Hollywood may be a bastion of liberal political ideals, but its production houses can't seem to get enough of the hottest conservative figures of the past decade and beyond.
Former Vice President Dick Cheney is the subject of a new miniseries under development by HBO based on the Pulitzer-Prize winning book "Angler: The Cheney Vice Presidency" by Barton Gellman and the Frontline documentary "The Dark Side," an HBO spokesman confirmed Monday after Deadline Hollywood first reported the news.
The Cheney biopic, which would trace his career from the Nixon administration to his controversial role in the George W. Bush White House, will be the second HBO project this year to feature Republican superstars.
The network's feature-length movie "Game Change," based on the book by the same name, showcases the campaign of John McCain and Sarah Palin in the race against Barack Obama in 2008.
Actress Julianne Moore has been tapped to play Palin. Other casting decisions have not yet been announced.
The big screen debut for a caricatured Cheney and Palin follows the release of "W.," a 2008 film by Oliver Stone starring Josh Brolin as George W. Bush and Elizabeth Banks as his wife, Laura. Richard Dreyfuss played Cheney. (No word on whether Dreyfuss has been tapped by HBO.)
Even Steven Spielberg has taken on a Republican icon, directing the new film "Lincoln," which stars Daniel Day-Lewis as President Abraham Lincoln and is expected for release late next year.
But Hollywood insiders say the recent fixation on Republican subjects should not be confused with unqualified admiration for them, or their politics.
"While Hollywood certainly has its fair share of conservatives, it is actually deceiving to think that the upcoming Dick Cheney miniseries on HBO is in any way a celebration of the Republican Party," said Hollywood blogger James Sims of SofaSnark.com.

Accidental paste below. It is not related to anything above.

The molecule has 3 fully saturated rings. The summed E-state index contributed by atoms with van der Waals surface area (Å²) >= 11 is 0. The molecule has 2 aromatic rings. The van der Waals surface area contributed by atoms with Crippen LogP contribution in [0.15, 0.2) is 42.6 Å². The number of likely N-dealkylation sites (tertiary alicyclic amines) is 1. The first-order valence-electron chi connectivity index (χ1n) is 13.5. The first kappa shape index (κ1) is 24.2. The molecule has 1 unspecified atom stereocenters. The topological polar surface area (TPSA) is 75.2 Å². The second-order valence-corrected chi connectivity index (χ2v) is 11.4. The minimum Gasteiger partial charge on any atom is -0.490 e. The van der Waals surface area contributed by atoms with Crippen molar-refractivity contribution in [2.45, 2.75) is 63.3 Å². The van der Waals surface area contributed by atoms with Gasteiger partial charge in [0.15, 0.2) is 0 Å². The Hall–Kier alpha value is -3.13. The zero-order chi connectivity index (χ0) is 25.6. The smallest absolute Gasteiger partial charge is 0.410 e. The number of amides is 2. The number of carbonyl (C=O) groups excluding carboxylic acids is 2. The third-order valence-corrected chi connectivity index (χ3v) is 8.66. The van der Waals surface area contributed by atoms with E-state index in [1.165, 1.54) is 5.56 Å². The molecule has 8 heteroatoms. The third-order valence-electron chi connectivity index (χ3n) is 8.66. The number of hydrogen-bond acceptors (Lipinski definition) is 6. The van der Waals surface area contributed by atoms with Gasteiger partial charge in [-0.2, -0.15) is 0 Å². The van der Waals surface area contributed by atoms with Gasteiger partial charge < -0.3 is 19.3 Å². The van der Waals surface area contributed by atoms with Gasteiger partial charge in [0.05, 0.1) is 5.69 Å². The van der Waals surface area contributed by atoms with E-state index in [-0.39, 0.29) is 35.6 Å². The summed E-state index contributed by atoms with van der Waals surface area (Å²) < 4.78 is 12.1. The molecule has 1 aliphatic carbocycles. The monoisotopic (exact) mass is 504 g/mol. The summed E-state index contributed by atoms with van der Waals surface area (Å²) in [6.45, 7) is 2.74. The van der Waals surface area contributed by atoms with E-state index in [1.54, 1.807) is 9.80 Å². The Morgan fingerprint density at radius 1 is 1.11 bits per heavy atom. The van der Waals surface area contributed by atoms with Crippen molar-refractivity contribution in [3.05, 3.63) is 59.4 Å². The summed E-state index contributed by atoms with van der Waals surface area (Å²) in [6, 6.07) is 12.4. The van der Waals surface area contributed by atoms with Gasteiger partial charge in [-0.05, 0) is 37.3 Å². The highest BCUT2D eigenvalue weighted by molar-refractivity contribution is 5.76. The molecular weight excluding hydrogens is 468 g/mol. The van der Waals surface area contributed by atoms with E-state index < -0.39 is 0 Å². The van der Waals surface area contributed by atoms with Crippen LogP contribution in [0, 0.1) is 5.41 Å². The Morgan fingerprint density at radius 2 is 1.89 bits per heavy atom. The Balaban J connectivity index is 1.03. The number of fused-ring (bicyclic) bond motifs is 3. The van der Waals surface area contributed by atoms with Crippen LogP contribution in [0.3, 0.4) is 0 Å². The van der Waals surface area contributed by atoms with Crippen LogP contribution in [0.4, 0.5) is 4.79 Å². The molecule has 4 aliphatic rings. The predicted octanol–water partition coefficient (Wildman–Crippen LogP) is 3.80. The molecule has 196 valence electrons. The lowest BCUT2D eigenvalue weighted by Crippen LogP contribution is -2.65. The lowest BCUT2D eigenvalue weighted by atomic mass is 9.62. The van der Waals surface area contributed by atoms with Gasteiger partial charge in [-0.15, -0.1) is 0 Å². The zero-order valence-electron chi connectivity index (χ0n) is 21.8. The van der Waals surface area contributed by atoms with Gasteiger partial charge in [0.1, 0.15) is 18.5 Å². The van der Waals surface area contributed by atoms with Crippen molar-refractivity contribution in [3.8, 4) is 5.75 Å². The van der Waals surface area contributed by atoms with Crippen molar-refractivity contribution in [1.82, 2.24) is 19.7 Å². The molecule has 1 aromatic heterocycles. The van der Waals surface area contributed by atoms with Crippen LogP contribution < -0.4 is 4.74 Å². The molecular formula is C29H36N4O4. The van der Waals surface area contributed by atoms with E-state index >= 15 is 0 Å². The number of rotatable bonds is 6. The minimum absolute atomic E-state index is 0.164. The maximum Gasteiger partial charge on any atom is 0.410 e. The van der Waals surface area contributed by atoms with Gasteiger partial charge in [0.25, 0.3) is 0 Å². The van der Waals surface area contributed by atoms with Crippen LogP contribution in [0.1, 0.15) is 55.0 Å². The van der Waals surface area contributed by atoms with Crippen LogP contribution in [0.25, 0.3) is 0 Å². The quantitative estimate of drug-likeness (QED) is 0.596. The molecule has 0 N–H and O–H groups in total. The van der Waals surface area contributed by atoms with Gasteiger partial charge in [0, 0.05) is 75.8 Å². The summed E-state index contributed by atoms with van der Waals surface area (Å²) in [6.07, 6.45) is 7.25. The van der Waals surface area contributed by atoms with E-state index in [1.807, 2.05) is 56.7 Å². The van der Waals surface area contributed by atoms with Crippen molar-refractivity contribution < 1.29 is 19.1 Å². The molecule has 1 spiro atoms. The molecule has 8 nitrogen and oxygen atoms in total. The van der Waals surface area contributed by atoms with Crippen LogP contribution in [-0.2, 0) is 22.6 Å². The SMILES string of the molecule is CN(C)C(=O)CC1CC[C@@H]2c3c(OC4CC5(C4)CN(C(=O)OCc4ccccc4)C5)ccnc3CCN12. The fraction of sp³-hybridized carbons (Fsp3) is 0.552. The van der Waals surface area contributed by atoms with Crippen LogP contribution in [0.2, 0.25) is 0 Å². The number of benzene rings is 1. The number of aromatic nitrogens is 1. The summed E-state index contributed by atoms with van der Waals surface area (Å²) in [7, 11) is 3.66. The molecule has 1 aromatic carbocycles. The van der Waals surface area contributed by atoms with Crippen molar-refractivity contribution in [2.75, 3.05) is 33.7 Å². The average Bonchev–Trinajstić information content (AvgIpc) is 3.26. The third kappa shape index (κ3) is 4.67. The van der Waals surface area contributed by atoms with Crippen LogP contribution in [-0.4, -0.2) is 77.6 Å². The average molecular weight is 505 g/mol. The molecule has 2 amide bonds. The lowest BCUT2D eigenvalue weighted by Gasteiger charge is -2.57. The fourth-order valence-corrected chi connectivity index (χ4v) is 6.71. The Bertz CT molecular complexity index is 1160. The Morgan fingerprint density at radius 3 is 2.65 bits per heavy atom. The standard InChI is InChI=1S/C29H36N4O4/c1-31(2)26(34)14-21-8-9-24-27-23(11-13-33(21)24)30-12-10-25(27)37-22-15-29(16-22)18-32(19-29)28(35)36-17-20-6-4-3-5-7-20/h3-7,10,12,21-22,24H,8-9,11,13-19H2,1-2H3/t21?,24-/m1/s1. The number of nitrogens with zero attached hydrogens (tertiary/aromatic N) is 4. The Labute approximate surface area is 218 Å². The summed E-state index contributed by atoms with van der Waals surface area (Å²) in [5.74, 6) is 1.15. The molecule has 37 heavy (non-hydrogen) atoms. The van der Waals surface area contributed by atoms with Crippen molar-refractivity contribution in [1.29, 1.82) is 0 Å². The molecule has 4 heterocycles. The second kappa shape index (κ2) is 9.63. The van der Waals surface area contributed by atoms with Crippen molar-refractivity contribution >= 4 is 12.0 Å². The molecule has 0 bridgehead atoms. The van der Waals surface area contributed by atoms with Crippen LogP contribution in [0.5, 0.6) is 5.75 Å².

"It has always been a bit ironic that Hollywood has bred the likes of Ronald Reagan and Arnold Schwarzenegger, but there are far more Sean Penns and Martin Sheens out there than Sarah Palin supporters," he said, referring to the number of outspoken liberal Democratic stars.
Hollywood portrayals of Republican figures have often taken on a critical slant.
The upcoming Cheney miniseries will focus on the former vice president's "single-minded pursuit of enhanced power for the Presidency [that] was unprecedented in the nation's history," the producers told Deadline Hollywood.
And Stone's rendition of Bush was seen in some circles as a politically-motivated and unflattering portrayal of the Republican president, released just months before the 2008 presidential election.
Other political films of the past few years, including "Casino Jack" -- a dramatization of the Jack Abramoff corruption scandal involving Republican lawmakers -- and "Frost/Nixon" -- showing a defiant post-resignation Richard Nixon -- emphasized a darker side of Republican affairs.
Meanwhile, Democrats have had their share of the limelight, with Bill Clinton's ties to British Prime Minister Tony Blair celebrated in the HBO miniseries "The Special Relationship" and Lyndon Johnson's gutsy wartime decision-making dramatized in the 2002 HBO movie "Path to War."
Are producers trying to make political statements with these docudramas, and do the messages resonate with the audience?
"Their number one motive is making money, and because these are docudramas, they do take liberties," said Larry Sabato, director of the University of Virginia Center for Politics.
"But the audience is too fractured for these to have any long term political effects," Sabato said. "Viewers know these are docudramas, and they don't take them seriously. I actually discourage people from watching them: they mix up real history with pseudo-history."